Gulf Arab energy companies retreated from debt markets in the first half of 2018 after a banner year for borrowing as higher oil prices curbed financing needs for existing operations and new projects.
Oil and gas producers, pipeline operators and refiners in Kuwait, the United Arab Emirates, Saudi Arabia, Oman, Bahrain and Qatar borrowed $6 billion through loans and bonds in the first half of 2018, the slowest start in four years, according to data compiled by Bloomberg. By comparison, U.S. energy companies, driven by resurgent shale production, issued a record $74.3 billion in debt so far in 2018.
The diverging debt appetites between the six Arab exporters and U.S. suppliers shows that Gulf Cooperation Council, or GCC, producers are bringing in more cash to finance operations and expansion after crude prices rose 18 percent this year.
It also reflects how higher prices are spurring a debt-fueled surge in U.S. production, which is pumping a record 10.9 million barrels a day and has averaged 10.4 million barrels this year, according to Energy Information Administration data. GCC countries pump about 17 million barrels a day and their energy industries borrowed a record $28.7 billion in 2017, with $12.8 billion in the first half.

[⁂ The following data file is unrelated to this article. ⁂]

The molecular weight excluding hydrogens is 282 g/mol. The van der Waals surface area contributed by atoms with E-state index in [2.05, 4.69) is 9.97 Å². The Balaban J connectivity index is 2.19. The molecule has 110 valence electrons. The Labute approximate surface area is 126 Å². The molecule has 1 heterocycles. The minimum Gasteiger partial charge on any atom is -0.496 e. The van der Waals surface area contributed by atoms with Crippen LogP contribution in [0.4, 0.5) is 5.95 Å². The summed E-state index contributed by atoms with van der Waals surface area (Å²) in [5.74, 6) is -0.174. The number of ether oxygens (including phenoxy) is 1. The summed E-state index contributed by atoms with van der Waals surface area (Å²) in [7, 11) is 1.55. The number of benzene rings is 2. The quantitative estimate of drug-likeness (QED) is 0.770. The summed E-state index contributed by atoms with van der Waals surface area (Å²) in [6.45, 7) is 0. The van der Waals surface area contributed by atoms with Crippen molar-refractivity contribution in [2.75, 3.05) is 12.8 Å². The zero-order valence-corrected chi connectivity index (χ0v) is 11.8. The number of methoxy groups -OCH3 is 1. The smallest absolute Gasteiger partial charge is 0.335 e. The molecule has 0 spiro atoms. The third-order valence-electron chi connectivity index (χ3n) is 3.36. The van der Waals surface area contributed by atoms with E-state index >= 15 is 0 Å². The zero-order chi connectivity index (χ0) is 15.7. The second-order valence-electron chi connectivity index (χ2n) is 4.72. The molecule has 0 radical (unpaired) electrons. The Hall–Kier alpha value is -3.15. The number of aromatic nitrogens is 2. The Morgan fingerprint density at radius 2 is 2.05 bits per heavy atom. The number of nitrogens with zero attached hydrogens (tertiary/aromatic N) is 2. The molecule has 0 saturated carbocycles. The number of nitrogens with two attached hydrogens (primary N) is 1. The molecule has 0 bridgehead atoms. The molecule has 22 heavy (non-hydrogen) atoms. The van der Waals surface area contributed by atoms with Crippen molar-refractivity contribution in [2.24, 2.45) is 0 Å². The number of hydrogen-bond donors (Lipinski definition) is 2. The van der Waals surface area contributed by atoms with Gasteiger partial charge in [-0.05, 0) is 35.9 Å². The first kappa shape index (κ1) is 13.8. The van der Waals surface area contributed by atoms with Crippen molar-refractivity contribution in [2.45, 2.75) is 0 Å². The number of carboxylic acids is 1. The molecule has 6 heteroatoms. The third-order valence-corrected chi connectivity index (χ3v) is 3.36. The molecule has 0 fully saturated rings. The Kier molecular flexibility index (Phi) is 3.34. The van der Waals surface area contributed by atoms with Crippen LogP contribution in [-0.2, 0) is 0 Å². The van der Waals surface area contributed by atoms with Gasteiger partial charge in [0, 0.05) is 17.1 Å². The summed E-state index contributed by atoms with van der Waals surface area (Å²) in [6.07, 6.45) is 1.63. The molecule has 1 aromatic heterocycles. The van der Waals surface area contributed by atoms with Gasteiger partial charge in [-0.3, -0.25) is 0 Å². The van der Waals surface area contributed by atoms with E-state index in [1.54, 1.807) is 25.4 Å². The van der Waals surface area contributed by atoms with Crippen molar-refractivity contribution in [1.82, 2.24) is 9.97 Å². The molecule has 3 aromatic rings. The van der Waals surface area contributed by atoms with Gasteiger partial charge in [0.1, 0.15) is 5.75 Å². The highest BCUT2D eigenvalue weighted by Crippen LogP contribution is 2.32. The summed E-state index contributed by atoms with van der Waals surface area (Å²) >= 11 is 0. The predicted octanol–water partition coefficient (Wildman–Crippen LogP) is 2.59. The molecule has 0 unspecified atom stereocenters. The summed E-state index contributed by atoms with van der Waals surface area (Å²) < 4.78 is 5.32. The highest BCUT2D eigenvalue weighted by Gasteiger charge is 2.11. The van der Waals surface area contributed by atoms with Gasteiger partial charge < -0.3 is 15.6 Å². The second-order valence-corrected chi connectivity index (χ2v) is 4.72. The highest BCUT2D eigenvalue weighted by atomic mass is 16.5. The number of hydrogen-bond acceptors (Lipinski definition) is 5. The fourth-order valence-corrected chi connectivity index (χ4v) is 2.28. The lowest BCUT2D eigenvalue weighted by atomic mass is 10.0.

Oil and gas producers in the U.S. are far more dependent on debt than GCC exporters. Borrowings in the U.S. tend to rise with oil prices to finance drilling activity, while Gulf Arab producers seek debt when prices are low and companies have to send more cash to their government owners to help plug budget deficits.
GCC producers “raised what they wanted last year. This year oil prices are much stronger than anyone anticipated, and they don’t have the capital needs to go back to the market,” said Robin Mills, chief executive officer of consultant Qamar Energy in Dubai. “The U.S. seems convinced that the shale boom is more sustainable, and this is the rush that everyone goes for.”
Oil and gas producers in Saudi Arabia, Kuwait and the U.A.E. plan to spend more than $600 billion on energy projects over the next five to 10 years, officials from the countries have announced. Some of that will be financed by debt, especially for refineries and petrochemical plants, but borrowings will likely be subdued in 2018 because many of the projects won’t begin for a few years, Mills said.
The biggest borrowing in the GCC this year was a $3 billion loan to Abu Dhabi National Oil Co. U.A.E.-based oil field services providers Shelf Drilling Holdings Ltd. and Borr Drilling Ltd. took out a combined $1.25 billion, Saudi Aramco Total Refining & Petrochemical Co. issued a $150 million revolving credit line, and Kuwait Integrated Petroleum Industries Co. borrowed about $1.3 billion to finance the construction of its liquefied natural gas import terminal.